People use enzymes to create fuels from plants, fungi to produce antimalarial drugs, and E. coli bacteria to generate life-saving insulin. These systems are attractive because they are sustainable and rely on renewable plant biomass, but they are still wildly inefficient.
Kevin Solomon, a Purdue assistant professor in the Department of Agricultural and Biological Engineering, plans to improve the efficiency by using giraffe, wildebeest, zebra and horse dung and a U.S. Department of Energy Career Award, which supports the development of research programs by outstanding scientists early in their careers. The DOE will provide $750,000 over five years to fund his proposal, “Genetic Tools to Optimize Lignocellulose Conversion in Anaerobic Fungi and Interrogate Their Genomes.”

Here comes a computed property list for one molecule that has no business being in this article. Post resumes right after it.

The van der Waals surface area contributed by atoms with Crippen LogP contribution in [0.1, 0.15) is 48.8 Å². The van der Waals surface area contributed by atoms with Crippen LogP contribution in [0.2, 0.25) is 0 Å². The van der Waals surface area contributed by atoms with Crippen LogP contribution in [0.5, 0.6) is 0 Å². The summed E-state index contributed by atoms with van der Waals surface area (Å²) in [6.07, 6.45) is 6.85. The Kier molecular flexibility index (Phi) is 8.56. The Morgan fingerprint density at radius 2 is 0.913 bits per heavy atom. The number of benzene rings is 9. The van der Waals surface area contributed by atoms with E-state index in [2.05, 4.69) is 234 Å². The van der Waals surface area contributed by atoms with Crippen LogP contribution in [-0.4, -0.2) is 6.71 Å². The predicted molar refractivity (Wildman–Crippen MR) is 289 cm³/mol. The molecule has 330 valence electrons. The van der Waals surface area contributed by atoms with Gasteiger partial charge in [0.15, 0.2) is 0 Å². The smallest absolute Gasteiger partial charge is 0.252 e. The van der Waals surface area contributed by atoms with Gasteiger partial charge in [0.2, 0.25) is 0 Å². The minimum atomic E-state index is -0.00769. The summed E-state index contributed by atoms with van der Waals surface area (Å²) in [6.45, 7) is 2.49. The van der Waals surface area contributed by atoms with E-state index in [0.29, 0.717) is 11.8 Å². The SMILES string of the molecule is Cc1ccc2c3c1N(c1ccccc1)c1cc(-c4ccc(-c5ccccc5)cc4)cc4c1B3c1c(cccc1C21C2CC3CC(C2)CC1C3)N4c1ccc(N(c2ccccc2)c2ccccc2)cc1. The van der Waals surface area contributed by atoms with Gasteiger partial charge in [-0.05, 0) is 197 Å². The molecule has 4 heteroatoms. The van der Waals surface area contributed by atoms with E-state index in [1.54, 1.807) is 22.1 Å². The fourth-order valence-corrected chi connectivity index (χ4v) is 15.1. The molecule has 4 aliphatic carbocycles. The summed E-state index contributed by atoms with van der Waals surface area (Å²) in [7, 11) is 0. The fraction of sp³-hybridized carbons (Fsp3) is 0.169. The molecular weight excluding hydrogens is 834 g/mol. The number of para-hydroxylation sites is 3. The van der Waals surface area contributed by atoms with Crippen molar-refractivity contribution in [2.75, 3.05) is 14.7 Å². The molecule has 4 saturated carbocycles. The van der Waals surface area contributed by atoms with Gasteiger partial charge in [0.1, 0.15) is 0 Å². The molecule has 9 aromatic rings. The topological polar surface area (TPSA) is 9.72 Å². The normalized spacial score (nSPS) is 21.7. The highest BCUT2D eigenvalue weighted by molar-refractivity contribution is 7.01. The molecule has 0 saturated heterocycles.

“Nature and biological processes are good at fixing carbon dioxide and turning it into biomass. But we want to break the chemicals in that biomass back into sugars that we can convert into a wide array of products,” Solomon said. “However, if breaking down trees were easy, they wouldn’t exist.”